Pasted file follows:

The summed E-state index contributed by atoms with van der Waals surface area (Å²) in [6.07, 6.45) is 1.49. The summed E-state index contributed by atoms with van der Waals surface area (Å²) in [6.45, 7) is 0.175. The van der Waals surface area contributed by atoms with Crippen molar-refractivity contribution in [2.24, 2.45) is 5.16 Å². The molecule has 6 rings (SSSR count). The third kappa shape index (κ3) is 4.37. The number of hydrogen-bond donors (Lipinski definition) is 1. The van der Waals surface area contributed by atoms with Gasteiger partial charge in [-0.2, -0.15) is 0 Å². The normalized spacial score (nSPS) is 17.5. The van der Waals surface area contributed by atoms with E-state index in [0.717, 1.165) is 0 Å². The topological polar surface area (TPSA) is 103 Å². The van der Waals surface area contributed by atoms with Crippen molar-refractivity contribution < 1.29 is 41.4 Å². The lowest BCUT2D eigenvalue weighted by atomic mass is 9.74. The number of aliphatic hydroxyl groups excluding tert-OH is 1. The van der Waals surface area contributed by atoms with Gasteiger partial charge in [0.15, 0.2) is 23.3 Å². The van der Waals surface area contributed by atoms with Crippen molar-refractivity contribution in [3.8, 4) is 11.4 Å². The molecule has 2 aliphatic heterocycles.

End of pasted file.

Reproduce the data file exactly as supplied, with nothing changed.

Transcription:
The summed E-state index contributed by atoms with van der Waals surface area (Å²) in [6.07, 6.45) is 1.49. The summed E-state index contributed by atoms with van der Waals surface area (Å²) in [6.45, 7) is 0.175. The van der Waals surface area contributed by atoms with Crippen molar-refractivity contribution in [2.24, 2.45) is 5.16 Å². The molecule has 6 rings (SSSR count). The third kappa shape index (κ3) is 4.37. The number of hydrogen-bond donors (Lipinski definition) is 1. The van der Waals surface area contributed by atoms with Gasteiger partial charge in [-0.2, -0.15) is 0 Å². The normalized spacial score (nSPS) is 17.5. The van der Waals surface area contributed by atoms with E-state index in [0.717, 1.165) is 0 Å². The topological polar surface area (TPSA) is 103 Å². The van der Waals surface area contributed by atoms with Crippen molar-refractivity contribution < 1.29 is 41.4 Å². The lowest BCUT2D eigenvalue weighted by atomic mass is 9.74. The number of aliphatic hydroxyl groups excluding tert-OH is 1. The van der Waals surface area contributed by atoms with Gasteiger partial charge in [0.15, 0.2) is 23.3 Å². The van der Waals surface area contributed by atoms with Crippen molar-refractivity contribution in [3.8, 4) is 11.4 Å². The molecule has 2 aliphatic heterocycles.